MUMBAI: Sikka has left, if not with a bang, at least without financially wrecking the firm. And Infy’s first brush with an outsider CEO has proved disastrous.
Murthy’s criticism of the Board, for failing to keep checks and balances, may make him appear like a petulant founder unwilling to let go. But if the petty remarks (like Sikka using self-paid chartered planes) are ignored, the alleged improprieties seem more serious than imagined.
Chief among them is the $200-milion Panaya deal that Sikka’s team pulled off. He also questioned the generous severance packages made to former CFO Rajiv Bansal and former general counsel David Kennedy.
Murthy’s angst is not without a reason. While Infosys said investigations it instituted unequivocally found the complaints false with no evidence of wrongdoing, it refused to make the findings public. In its recent 20-F filing, Infy stressed distractions from ‘activist shareholders’ as a possible risk, but didn’t find it necessary to enclose the full report.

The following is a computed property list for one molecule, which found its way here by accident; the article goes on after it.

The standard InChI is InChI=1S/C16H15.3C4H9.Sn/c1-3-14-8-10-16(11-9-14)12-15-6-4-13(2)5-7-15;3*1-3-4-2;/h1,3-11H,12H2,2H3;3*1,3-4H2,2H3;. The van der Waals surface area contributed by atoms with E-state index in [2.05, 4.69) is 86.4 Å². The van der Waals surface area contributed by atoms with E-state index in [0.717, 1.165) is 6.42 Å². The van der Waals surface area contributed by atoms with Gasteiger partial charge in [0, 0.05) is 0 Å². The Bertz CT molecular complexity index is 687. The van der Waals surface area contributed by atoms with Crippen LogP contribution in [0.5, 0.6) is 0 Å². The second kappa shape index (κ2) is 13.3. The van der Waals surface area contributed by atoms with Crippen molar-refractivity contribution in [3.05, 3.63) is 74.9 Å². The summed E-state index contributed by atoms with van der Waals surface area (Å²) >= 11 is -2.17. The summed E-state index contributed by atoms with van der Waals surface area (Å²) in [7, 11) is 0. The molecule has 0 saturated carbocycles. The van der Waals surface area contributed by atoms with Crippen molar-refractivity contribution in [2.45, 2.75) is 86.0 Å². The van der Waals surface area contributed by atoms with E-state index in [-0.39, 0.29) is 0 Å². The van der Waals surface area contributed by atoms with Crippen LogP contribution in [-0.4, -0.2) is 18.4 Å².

Murthy’s latest salvo on Friday, is equally damning, questioning the authenticity of the investigation. “...A report produced by a set of lawyers hired by a set of accused, giving a clean chit to the accused, and the accused refusing to disclose why they got a clean chit. They say that this is not the way an impartial and objective investigation should be held.”
In 2003, it was based on Murthy Committee’s recommendations that Sebi revised governance norms under Clause 49. If corporate governance concerns are real, it’s intriguing why Murthy hasn’t taken it up with the market regulators. The charges leveled are serious and out in the public. Still, regulators are yet to knock on Infy’s doors seeking clarity.